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Chemistry. 2019 Sep 2;25(49):11545-11554. doi: 10.1002/chem.201902468. Epub 2019 Aug 5.

Self-Assembly Behavior and Application of Terphenyl-Cored Trimaltosides for Membrane-Protein Studies: Impact of Detergent Hydrophobic Group Geometry on Protein Stability.

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Department of Bionanotechnology, Hanyang University, Ansan, 15588, Korea.
Current address: Department of Chemistry, Mirpur University of Science & Technology, Mirpur, AJK, 10250, Pakistan).
Molecular and Cellular Physiology, Stanford, CA, 94305, USA.
Department of Neuroscience, University of Copenhagen, 2200, Copenhagen, Denmark.
Department of Cell Physiology and Molecular Biophysics, Center for Membrane Protein Research, School of Medicine, Texas Tech University Health Sciences Center Lubbock, TX, 79430, USA.
Molecular and Cellular Physiology and Structural Biology, Stanford University, Stanford, CA, 94305, USA.
Molecular Biophysics, Technische Universität Kaiserslautern (TUK), Erwin-Schrödinger-Str. 13, 67663, Kaiserslautern, Germany.
Department of Life Sciences, Imperial College London, London, SW7 2AZ, UK.


Amphipathic agents are widely used in various fields including biomedical sciences. Micelle-forming detergents are particularly useful for in vitro membrane-protein characterization. As many conventional detergents are limited in their ability to stabilize membrane proteins, it is necessary to develop novel detergents to facilitate membrane-protein research. In the current study, we developed novel trimaltoside detergents with an alkyl pendant-bearing terphenyl unit as a hydrophobic group, designated terphenyl-cored maltosides (TPMs). We found that the geometry of the detergent hydrophobic group substantially impacts detergent self-assembly behavior, as well as detergent efficacy for membrane-protein stabilization. TPM-Vs, with a bent terphenyl group, were superior to the linear counterparts (TPM-Ls) at stabilizing multiple membrane proteins. The favorable protein stabilization efficacy of these bent TPMs is likely associated with a binding mode with membrane proteins distinct from conventional detergents and facial amphiphiles. When compared to n-dodecyl-β-d-maltoside (DDM), most TPMs were superior or comparable to this gold standard detergent at stabilizing membrane proteins. Notably, TPM-L3 was particularly effective at stabilizing the human β2 adrenergic receptor (β2 AR), a G-protein coupled receptor, and its complex with Gs protein. Thus, the current study not only provides novel detergent tools that are useful for membrane-protein study, but also suggests a critical role for detergent hydrophobic group geometry in governing detergent efficacy.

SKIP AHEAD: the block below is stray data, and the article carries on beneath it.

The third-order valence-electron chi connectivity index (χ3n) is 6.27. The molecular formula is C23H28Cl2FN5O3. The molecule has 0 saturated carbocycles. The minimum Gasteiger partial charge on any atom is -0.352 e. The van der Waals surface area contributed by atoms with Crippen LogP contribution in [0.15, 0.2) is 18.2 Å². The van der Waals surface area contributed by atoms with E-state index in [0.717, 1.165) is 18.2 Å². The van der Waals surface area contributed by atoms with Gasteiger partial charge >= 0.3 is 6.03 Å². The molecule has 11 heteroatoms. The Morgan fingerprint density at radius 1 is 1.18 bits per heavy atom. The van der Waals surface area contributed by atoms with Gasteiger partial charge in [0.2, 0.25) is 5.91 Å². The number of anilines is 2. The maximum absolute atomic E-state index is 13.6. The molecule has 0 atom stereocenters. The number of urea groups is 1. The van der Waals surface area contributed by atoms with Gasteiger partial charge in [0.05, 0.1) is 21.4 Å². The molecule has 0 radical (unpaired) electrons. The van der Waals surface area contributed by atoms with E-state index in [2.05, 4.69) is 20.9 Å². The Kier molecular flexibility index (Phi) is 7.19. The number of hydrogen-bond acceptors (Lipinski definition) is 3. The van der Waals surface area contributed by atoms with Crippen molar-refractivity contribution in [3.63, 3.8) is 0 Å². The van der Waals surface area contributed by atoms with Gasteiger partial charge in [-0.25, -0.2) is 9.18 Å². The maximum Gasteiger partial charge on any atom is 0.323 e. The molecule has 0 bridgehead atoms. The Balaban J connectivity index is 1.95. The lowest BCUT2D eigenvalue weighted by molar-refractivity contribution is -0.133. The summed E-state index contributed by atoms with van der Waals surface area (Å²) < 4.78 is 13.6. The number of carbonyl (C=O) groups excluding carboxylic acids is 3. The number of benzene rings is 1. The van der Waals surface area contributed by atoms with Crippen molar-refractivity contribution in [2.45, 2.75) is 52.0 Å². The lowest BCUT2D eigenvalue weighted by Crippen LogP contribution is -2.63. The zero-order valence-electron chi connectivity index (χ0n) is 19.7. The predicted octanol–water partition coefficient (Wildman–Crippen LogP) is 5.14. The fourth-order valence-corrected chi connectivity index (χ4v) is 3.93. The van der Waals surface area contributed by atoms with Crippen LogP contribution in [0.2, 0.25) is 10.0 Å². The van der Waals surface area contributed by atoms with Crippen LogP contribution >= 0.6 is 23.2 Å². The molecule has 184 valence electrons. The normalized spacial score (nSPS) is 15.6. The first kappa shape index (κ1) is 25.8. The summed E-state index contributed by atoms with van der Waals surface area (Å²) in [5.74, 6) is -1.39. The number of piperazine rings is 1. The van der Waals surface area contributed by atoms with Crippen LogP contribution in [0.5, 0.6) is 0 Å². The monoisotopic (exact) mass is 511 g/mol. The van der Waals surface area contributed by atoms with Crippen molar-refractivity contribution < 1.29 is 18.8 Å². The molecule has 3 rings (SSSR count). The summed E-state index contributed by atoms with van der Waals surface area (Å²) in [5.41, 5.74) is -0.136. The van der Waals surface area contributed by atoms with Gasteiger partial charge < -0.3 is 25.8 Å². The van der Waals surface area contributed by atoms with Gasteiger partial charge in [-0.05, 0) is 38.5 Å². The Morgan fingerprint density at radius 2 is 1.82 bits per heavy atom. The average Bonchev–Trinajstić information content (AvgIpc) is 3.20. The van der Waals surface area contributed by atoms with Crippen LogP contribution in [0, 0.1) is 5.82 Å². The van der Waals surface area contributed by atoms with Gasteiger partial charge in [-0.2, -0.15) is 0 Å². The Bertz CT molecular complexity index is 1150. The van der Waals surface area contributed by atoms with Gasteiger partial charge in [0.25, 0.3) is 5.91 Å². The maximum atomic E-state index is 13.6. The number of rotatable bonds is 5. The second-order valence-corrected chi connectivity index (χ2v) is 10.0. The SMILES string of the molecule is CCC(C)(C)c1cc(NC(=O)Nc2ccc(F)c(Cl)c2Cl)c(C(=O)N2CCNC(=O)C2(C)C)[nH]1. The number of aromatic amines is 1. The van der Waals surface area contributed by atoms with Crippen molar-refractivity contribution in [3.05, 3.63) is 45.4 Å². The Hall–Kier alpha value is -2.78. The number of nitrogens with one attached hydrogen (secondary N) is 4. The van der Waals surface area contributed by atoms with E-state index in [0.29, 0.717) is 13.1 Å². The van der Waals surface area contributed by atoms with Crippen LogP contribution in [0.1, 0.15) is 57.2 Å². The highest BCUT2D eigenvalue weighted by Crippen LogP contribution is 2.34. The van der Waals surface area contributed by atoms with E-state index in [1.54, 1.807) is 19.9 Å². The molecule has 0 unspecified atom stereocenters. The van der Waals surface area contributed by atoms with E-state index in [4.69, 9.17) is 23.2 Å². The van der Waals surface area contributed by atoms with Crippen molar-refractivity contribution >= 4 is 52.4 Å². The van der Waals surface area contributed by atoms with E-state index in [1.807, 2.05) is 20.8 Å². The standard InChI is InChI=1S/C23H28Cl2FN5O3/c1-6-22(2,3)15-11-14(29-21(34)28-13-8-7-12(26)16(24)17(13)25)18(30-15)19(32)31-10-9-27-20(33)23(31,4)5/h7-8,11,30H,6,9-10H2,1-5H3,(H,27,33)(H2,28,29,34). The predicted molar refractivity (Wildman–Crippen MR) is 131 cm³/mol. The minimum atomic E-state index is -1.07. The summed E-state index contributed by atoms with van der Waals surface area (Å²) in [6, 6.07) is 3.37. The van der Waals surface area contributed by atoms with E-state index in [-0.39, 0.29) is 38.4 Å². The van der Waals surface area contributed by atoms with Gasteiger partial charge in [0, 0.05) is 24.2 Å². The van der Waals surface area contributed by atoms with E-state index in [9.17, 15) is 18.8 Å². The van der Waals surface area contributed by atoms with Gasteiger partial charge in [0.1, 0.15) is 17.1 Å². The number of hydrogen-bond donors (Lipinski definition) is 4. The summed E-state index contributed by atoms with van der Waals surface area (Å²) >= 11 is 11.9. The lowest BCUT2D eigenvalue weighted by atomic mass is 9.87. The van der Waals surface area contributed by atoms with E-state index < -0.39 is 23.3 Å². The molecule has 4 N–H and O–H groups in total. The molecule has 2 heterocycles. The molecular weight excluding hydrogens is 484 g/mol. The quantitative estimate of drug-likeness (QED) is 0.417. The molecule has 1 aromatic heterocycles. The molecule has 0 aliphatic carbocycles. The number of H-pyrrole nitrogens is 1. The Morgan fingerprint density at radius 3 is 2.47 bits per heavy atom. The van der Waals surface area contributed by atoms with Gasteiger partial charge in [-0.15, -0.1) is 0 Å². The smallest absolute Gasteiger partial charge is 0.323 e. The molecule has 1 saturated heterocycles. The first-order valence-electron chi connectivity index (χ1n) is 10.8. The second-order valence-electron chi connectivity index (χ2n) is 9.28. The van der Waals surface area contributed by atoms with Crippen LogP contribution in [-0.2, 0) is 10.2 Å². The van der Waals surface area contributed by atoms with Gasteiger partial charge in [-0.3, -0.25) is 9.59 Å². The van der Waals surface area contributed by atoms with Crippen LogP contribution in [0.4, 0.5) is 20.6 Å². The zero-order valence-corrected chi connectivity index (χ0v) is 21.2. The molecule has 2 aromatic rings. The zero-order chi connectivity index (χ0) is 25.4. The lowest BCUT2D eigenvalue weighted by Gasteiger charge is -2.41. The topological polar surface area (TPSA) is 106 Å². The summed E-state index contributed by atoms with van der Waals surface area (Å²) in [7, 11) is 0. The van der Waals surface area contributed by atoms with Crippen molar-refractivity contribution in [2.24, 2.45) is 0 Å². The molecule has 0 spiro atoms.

amphiphiles; glycolipids; membrane proteins; pi-interactions; self-assembly


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